Scanning with Digimetric Photogrammetry System and the FreeScan Handheld Laser 3D Scanner

July 16, 2019

How to scan large objects with high accuracy?

3D scanning large objects with high accuracy can be a difficult task. A 3D scan of a large object can be made up of millions of points of data and aligning that data with inspection level accuracy is the biggest challenge. During scanning large sized object, you could run into what is known as a cumulative error. This would cause the scan to misalign which in turn makes the scan data useless. On the other side of the same coin we have photogrammetry. Photogrammetry uses cameras to capture the 3D shape and data of an object. Its key strength is that it is easy to apply to large objects including entire vehicles, buildings, giant sculptures, terrain, and more. Where it falls short is in reference to the accuracy of the scans it provides. The data is not accurate enough for reverse engineering, let alone industrial level inspection.  So how can we solve this problem? The SHINING 3D Digimetric Photogrammetry combines general high accuracy for large-scale object measurement of photogrammetry and the high resolution of handheld laser scanning all in one solution. This makes it the ideal tool to partner up with SHINING 3D’s FreeScan line of handheld laser scanners to tackle large-scale projects that require high end specifications.

The Digimetric Photogrammetry System uses a camera and markers to create a 3D reference of an object. From there the data can be imported directly into SHINING 3D’s FreeScan software and uploaded as a global reference file. This creates a reference of the scanned object within the software which tells the FreeScan the shape and size of the object it is scanning. Scanning with the reference file opened is equivalent to coloring in an image in a coloring book; the data is all there, just the details need to be filled in. This approach allows the scanner to eliminate cumulative error and provide an accurate large-scale scan of difficult to scan large objects; the measurement accuracy could reach to 0.01mm+0.01mm/m. Since the size of the object is already used as a reference in the scan data, the scanner fills out the remaining data with ease and without fear of misalignment. The finished scan possesses all of the details of a handheld scan while retaining the scale of the object obtained in photogrammetry. This allows the use of the scan data in high-end inspection and reverse engineering applications.

SHINING 3D recently had the chance to work on a project for a customer that needed to obtain the complete scan data of a prototype touring car so they could design the interior of the vehicle to their required specifications. They required the high-level accuracy but the size of the vehicle in question was too large to retain the accuracy tolerances they required. The team decided to do the scan using the FreeScan series handheld laser 3D scanner together with Digimetric Photogrammetry System.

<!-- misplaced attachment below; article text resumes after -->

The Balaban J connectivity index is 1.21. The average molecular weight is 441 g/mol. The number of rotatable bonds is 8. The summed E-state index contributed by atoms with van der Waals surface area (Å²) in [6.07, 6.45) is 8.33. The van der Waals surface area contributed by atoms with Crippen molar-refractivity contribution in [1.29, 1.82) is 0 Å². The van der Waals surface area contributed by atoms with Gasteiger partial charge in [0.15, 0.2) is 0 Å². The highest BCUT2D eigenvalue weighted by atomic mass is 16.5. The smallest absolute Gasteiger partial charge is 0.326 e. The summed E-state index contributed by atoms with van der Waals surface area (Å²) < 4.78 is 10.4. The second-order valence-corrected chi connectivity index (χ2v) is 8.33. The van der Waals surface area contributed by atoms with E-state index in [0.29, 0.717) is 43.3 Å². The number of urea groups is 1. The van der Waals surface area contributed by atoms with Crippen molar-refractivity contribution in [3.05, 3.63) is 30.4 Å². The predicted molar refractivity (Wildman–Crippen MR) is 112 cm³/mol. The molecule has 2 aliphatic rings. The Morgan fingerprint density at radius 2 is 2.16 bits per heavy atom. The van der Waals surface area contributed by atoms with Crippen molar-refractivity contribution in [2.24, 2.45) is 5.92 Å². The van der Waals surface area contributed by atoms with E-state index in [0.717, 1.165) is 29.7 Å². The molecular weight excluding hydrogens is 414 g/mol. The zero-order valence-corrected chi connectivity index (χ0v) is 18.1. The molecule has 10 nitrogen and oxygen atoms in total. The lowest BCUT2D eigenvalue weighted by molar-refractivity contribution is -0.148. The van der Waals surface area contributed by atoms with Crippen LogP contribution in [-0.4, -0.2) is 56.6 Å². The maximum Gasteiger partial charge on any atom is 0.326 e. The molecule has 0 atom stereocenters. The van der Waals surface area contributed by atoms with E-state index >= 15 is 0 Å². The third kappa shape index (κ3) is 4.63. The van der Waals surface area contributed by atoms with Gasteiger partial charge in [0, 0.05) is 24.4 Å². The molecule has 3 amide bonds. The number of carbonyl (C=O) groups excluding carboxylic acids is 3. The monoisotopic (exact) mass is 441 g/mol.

The first step was to place the large encoded markers on the objects surface area. These markers are identified by the Digimetric’s software and allow for the creation of the surface area. A large reference bar is laid against the object to help the software recognize the size of the object. Once setup is complete, multiple pictures are taken from all angles to create the reference data. The software pieces together the images one by one to create a total image of the object. Once enough information is generated the file is saved and exported. The Digimetric’s markers are removed from the object and the team begins placing the smaller markers for the FreeScan.

Using the FreeScan’s software the photogrammetry data is imported as a global reference file. From there the scanning begins. Since the scanner is “filling in” the data of the scan the process is quick and easy. The reference removes the possibility of misalignment so the scan job can be completed in a shorter amount than it would if the reference data wasn’t in place. The engineers scanned the vehicle in a matter of minutes. Once the scan is completed the file can be meshed and converted into an STL file which can be used in CAD software to reverse engineer the scan data and begin the design process. The scan process and the completed scans are shown in the images below.

The Digimetric Photogrammetry System allows you to scan objects deemed too big for handheld laser scanners all while retaining their ease of use, speed, accuracy, and level of detail. Whether scanning complete vehicles, turbines, statues, or other large-scale objects, the Digimetric Photogrammetry System and FreeScan series have got you covered.

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